PASSPORT PROBLEM SOLVED

At first it was suggested that there be a new document for German refugees similar to the Nansen passport issued for Russian and Armenian refugees. But a simpler solution was found. The permanent committee of the Governing Body of Mr. McDonald’s office considered it better to recommend that the countries in which the refugees were resident should issue to applicants who were without a valid passport an “identity and travelling document” adopted (for persons without a national passport) by a conference of the League of Nations on Communication and Transit, held in 1927.

As a result of this recommendation, a number of governments have now agreed to issue such documents of identity and travel to enable refugees without passports to move freely from one country to another.

The members of the Governing Body adopted a further recommendation that the document be recognized by all States for the purpose of visas just as if it were a national passport. Also, that the States should grant visas to refugees free of charge.

LEGAL BARRIERS OVERCOME

The difficult problem of supplying the refugees with proper documents of identity has thus been solved in the most practical way by Mr. McDonald’s office. Adequate travel papers issued by nearly all governments of the countries bordering on Germany are now available to Jewish refugees from Germany. The legal difficulties of the refugees have thus been handled by Mr. McDonald in a most efficient manner.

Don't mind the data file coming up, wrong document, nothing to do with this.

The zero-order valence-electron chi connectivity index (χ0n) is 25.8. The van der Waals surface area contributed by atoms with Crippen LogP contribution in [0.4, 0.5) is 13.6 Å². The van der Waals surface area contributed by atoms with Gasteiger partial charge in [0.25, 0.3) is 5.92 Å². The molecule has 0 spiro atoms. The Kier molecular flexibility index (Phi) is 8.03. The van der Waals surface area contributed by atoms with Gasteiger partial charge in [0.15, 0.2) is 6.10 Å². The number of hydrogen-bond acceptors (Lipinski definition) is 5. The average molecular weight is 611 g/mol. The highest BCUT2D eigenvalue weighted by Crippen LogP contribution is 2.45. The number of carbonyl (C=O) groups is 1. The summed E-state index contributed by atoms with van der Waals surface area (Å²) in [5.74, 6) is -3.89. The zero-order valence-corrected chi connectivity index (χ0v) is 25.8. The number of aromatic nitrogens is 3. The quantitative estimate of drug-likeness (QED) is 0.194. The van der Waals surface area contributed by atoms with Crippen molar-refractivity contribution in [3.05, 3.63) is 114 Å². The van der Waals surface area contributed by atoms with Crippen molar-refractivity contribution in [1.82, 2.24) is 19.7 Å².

Less efficient, however, is the migration work of facilitating migration of refugees into different countries. Of the more than 60,000 refugees from Germany, only one-third have been enabled to settle permanently in various countries. The other two-thirds still have the status of exiles. They are now scattered in France, Holland, Belgium, Czechoslovakia, England, Switzerland and other countries, and many of them are in a state of despair, without shelter, food, or outlook for work.

SITUATION GROWS WORSE

The situation of these unfortunates grows worse from day to day, since the financial means of local relief committees have been exhausted and relief can no longer be granted by them to the refugees. Their situation may become more serious in view of the fact that Mr. McDonald’s office, not receiving any financial assistance from the League, must also limit its activities.

Steps are now being taken in London and in New York to form organizations for the purpose of speeding up emigration and settlement of the refugees in order to establish them on an economic basis. These steps have, however, nothing to do with the High Commission established by the League.

A year’s work by Mr. McDonald represents a year’s moral support by the League of Nations of Jewish refugee work. This work, however, also needs financial support. This support should come not from the Jews alone. The refugee problem is not solely a Jewish problem. Of the 60,000 refugees from Germany fifteen per cent are non-Jews. This is what ought to be taken into consideration now as Mr. McDonald’s office enters its second year of existence and activities.